4 Mobile Technology Trends For 2019.
Wearable Devices –
When you hear “wearable devices,” you might think of an Apple Watch or a Bluetooth ear piece. But in the supply chain, wearable devices are far more advanced and sophisticated than these consumer products.
These solutions shorten picking time and boost accuracy by automatically guiding pickers through each item on a pick list, showing them the most efficient route to products in the warehouse, and giving pickers hands-free access to barcode scanning and software to scan and validate each pick.
The concept of “blockchain” originated with cryptocurrency, but its real application and highest impact will likely be in the supply chain.
Blockchain is an open-source technology that processes supply chain transactions directly from peer to peer, with automatic ledger updates, simultaneous execution of both sides of a transaction, and fewer intermediaries and resources required.
It’s a digital, distributed transaction ledger that is stored and maintained on multiple systems belonging to organizations that share identical information, such as a manufacturer and its suppliers.
Blockchain records transactions in a secure, distributed way that is transparent, auditable, and resistant to outages and points of failure. Combined with RFID tags and tracking, it creates an unchangeable record of transactions that can be shared with everyone involved along the way, with use cases ranging from supply chain tracking and traceability to logistics sensors and parcel deliveries.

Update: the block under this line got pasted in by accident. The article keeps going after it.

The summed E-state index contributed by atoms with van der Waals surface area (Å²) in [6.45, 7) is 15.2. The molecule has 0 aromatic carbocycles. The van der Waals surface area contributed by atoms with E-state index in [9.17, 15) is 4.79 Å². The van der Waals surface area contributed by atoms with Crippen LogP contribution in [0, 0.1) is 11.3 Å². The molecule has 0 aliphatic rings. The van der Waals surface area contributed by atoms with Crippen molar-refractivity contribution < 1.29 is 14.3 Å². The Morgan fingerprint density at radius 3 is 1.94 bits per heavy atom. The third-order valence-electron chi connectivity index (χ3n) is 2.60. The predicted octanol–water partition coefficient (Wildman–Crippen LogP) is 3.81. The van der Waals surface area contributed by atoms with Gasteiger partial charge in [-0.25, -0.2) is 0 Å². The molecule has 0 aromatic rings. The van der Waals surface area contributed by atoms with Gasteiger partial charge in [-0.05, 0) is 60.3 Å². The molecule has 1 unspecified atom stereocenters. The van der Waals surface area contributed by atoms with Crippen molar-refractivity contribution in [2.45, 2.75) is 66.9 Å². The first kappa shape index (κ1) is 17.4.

Artificial Intelligence –
AI or artificial intelligence is a broad term that’s not about machines outsmarting people or taking over the world. In a supply chain context, AI is a benign and exciting prospect.
Now that supply chains across many industries are able to collect and track data on everything from inventory transactions to manufacturing machine output and material traceability, there’s an opportunity to turn that big data into actionable intelligence.
AI plays a crucial role in this process by automating the processing, analysis, and interpretation of that data. It uses big data to recommend positive and proactive changes in everything from inventory planning and replenishment to improvements in workflow efficiency and production processes.
With AI, data is collected by mobile data capture systems, sensors, RFID, and video technologies, then software handles the rest, often delivering actionable insights and recommendations in the form of convenient dashboards, reports, and alerts.
Android Migration –
Another big trend in supply chain mobile technologies is the migration from Windows-based devices to simpler and easier-to-use Android touch-enabled devices.
Device manufacturers and enterprise users are making the switch to Android in massive numbers as the Windows Embedded Handheld operating system reaches its end of life. In fact, Android now has well over 80% market share on new enterprise mobile devices, thanks in part to an entire suite of Android devices developed by Zebra Technologies.
For example, Zebra has introduced the new MC9300 Android touch handheld mobile computer, which helps companies make a smooth transition to Android while upgrading their mobile workflows.
The MC9300 combines simple, easy-to-use Android touch computing with an ultra-rugged handheld mobile computer that also includes keypad data entry and 1D and 2D barcode scanning. It delivers far better processing power, up to eight times the RAM, sixteen times the Flash memory, and nearly twice the battery life of preceding devices.